NIS America has been bringing quite a bit of games to the states this year. Mugen Souls is presumably their last retail game released this year. Following Legasista, Mugen Souls is a dungeon crawling JRPG with a lot of customization entailed. Developed by Compile Heart and Idea Factory, the game was sure to have a lot of content with a quirky story and a strange cast of characters. The gameplay itself is a mix of new and old, like the way it should be. Available only on the PS3, Mugen Souls is a must have for JRPG fans.
Chou-Chou, the Undisputed God of the Universe has taken it upon herself to conquer the universe through the seven worlds that inhabit it. What makes her think she can do this? Chou-Chou has the ability to turn anything animate or inanimate into her loyal peons. Chou-Chou and her companions must make the most powerful inhabitants of the seven worlds her peons to conquer all that is living and non-living. There is more than meets the eyes with Chou-Chou, she has the ability to transform into different forms to ensure her ability to appeal to everyone.
Chou-Chou’s ability to take on different forms is heavily brought out in the gameplay. It is a core mechanic that must be mastered and understood to be successful in the game. Chou-Chou has the ability to “charm” her enemies into becoming her peons, she can also frenzy them into a powerful state, even turn them into items. Mugen means infinite and the idea behind Mugen souls is that that are an infinite number of combinations to what Chou-Chou can do.
The combat is initiated when Chou-Chou comes into contact with an enemy on the field. You can gain the upper-hand when fighting if you hit the enemy with the weapon equipped. The combat system feels a lot like Hyperdimension Neptunia mk2. There is a new combo system that involves regular attacks linked with the party. In some cases, these are more powerful than the skills. Every character has skill sets and proficiencies that can be upgraded and learned. The skills alone are plentiful and too much for me to go into detail in this review. Take my word for it, there is a lot to learn and upgrade.
The more you defeat enemies or turn them into peons; the Peon Ball will grow in size. When thrown, it will cause a large explosion and deal damage relative to the size. Be careful, use this too much it will go into critical mass and backfire, KO’ing your entire team and causing a game over. To turn enemies into peons you must use the Moe Kill command. This is where the form Chou-Chou is in comes into play. Every enemy has one of eight preferences when it comes to forms Chou-Chou can change into, Hyper, Ego, Sadist, Masochist, Bipolar, Ditzy, Graceful, and Terse. Some enemies will be “attracted” to ome and hate another. Then using a combination of actions like Hit, Abuse, and Smile you will be able to start converting enemies into peons. The options become bigger and better as you raise the Charm Percentage.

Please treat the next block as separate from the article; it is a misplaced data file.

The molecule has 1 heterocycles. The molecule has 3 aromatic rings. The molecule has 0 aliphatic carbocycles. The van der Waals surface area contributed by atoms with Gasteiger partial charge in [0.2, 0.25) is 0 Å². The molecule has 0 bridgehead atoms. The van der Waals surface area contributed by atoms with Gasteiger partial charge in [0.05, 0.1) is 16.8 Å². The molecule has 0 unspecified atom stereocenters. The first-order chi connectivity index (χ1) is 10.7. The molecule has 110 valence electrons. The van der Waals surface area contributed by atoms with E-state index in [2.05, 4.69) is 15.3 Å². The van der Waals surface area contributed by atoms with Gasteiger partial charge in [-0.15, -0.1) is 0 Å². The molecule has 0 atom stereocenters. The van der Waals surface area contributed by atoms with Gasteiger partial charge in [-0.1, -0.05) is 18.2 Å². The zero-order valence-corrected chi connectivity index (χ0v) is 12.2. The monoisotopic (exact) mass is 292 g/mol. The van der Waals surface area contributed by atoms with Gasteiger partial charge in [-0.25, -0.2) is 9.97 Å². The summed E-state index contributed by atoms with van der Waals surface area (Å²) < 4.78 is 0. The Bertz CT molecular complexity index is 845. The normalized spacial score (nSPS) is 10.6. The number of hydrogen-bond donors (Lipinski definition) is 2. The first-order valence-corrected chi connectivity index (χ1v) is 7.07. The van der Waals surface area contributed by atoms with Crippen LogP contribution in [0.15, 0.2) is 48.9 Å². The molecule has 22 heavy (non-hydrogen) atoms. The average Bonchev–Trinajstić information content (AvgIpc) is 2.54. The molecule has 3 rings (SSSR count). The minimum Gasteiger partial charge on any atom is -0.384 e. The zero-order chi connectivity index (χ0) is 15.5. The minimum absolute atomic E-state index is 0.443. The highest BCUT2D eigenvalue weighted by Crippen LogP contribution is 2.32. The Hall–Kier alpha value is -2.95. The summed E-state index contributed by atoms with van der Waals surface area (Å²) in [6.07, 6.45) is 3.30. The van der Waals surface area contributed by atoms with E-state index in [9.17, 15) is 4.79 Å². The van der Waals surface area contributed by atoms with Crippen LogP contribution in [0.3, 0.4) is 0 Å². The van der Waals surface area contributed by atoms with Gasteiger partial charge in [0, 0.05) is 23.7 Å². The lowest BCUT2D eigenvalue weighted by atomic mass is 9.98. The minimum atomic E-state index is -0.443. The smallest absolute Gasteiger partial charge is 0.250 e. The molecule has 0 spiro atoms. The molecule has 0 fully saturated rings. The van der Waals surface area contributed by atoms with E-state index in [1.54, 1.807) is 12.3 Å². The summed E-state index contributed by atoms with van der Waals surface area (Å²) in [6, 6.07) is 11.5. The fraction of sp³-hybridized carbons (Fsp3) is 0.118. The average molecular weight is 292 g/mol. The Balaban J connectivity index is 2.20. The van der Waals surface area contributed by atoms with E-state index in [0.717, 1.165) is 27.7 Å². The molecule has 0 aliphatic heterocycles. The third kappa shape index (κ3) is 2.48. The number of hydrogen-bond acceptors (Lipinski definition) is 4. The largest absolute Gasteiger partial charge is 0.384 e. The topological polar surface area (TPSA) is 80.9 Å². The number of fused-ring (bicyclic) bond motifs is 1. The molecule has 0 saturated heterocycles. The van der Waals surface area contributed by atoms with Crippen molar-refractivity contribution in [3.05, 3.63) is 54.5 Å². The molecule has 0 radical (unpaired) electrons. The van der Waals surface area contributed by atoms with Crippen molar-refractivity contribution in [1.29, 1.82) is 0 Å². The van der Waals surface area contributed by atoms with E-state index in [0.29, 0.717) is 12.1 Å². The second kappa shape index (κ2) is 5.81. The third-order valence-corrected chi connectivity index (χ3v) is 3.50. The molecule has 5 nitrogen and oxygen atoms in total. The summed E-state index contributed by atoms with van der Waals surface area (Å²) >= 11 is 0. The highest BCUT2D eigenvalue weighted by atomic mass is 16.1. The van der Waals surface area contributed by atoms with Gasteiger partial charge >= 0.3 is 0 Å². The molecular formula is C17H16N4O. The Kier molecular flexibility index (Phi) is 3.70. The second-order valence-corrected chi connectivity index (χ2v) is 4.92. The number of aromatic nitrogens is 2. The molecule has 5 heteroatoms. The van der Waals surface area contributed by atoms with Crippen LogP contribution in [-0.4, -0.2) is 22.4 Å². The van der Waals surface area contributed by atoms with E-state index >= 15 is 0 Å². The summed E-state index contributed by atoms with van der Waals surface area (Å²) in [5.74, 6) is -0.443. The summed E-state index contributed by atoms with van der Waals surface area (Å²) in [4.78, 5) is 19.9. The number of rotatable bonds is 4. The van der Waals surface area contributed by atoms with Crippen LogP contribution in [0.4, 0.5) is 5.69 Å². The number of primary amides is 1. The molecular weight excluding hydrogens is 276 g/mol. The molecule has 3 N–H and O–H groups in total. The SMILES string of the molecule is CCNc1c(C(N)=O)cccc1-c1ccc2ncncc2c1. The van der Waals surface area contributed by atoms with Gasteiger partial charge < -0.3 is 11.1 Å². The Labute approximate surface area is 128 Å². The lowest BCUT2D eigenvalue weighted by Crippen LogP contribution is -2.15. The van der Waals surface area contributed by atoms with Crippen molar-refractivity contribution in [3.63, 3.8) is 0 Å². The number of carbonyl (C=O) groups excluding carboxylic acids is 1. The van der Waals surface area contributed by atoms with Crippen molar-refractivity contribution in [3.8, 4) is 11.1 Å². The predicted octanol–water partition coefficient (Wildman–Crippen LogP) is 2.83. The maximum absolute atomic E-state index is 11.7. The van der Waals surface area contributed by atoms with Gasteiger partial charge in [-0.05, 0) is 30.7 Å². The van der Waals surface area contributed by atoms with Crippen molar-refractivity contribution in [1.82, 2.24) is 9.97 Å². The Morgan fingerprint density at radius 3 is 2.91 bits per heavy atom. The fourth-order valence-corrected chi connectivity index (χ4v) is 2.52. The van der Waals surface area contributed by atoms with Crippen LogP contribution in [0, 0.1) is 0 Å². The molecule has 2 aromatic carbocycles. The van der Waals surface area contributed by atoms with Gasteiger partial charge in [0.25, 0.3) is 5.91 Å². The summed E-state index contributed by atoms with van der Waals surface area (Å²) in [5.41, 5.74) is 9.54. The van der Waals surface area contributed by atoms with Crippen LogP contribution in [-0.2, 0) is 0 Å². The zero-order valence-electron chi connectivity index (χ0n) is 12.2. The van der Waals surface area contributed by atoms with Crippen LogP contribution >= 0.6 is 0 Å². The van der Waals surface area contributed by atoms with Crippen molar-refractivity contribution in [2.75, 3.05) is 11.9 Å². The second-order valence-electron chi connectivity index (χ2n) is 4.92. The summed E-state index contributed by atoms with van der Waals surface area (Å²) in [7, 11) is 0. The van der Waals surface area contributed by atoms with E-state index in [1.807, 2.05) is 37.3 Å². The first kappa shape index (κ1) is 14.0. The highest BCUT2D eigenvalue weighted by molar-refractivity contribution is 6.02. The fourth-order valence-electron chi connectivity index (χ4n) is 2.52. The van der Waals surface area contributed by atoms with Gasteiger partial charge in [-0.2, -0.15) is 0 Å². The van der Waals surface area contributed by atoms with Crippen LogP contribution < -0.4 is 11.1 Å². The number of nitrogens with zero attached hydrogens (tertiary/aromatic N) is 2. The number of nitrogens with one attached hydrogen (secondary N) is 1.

That is just some of the mechanics, there is even more in this game I have not begun to talk about. In the Disgaea games you had the item world to explore, train, and develop. There is a similar mechanic in Mugen Souls called the Mugen Field. This is where you will go to train your characters, get Mugen Points, Money, and upgrade abilities. Mugen Points are used to make peons, upgrade abilities, and increase skills. You must bet Mugen Points before entering the Mugen Field and it will determine how your time will play out. The more points, the tougher the fights, the better the rewards this is where you will spend a lot of time in late game.
I mentioned the ability to make peons with Mugen Points and it is something that is best left to be started late game as you will not have access to higher classes until you unlock them in the Mugen Field with Mugen Points. You will also be able to create items and make additions to them to increase the strengths and minimize the weaknesses in your party. The constant theme in this game is leveling up and it takes a lot of resources to do so. Clothing itself is five figures in the beginning and that is quite a bit of money early game.
There is a lot to offer in this game, maybe too much for its own good. I never thought a game could rival Disgaea in terms of stuff to do but I was proven wrong. Just when you think something can’t be leveled up, something will be unlocked at your home base. Things I neglected to mention in this review are Spaceship battles and Peon Continents. They are interesting additions and break up some of the monotony.
My biggest and only gripe about Mugen Souls is the pacing. You cannot make every continent your peon from the start and you will be changing planets often. You will have the ability to upgrade anything early on but with no resources to do so. This is a game that is very slow until you hit that second or third playthough. Just like any JRPG you must be a patient player. The strategy involved with the customization is still very well done, but the game can come to a roaring halt if you haven’t been accessing the Mugen Field often enough.
I give Mugen Souls an 8.75/10 for interesting mechanics, quirky story, and sadly bad pacing. The game is still good, but definitely not for everyone. If you are a NISA/Compile Heart/Idea Factory fan then you will enjoy this game like I did.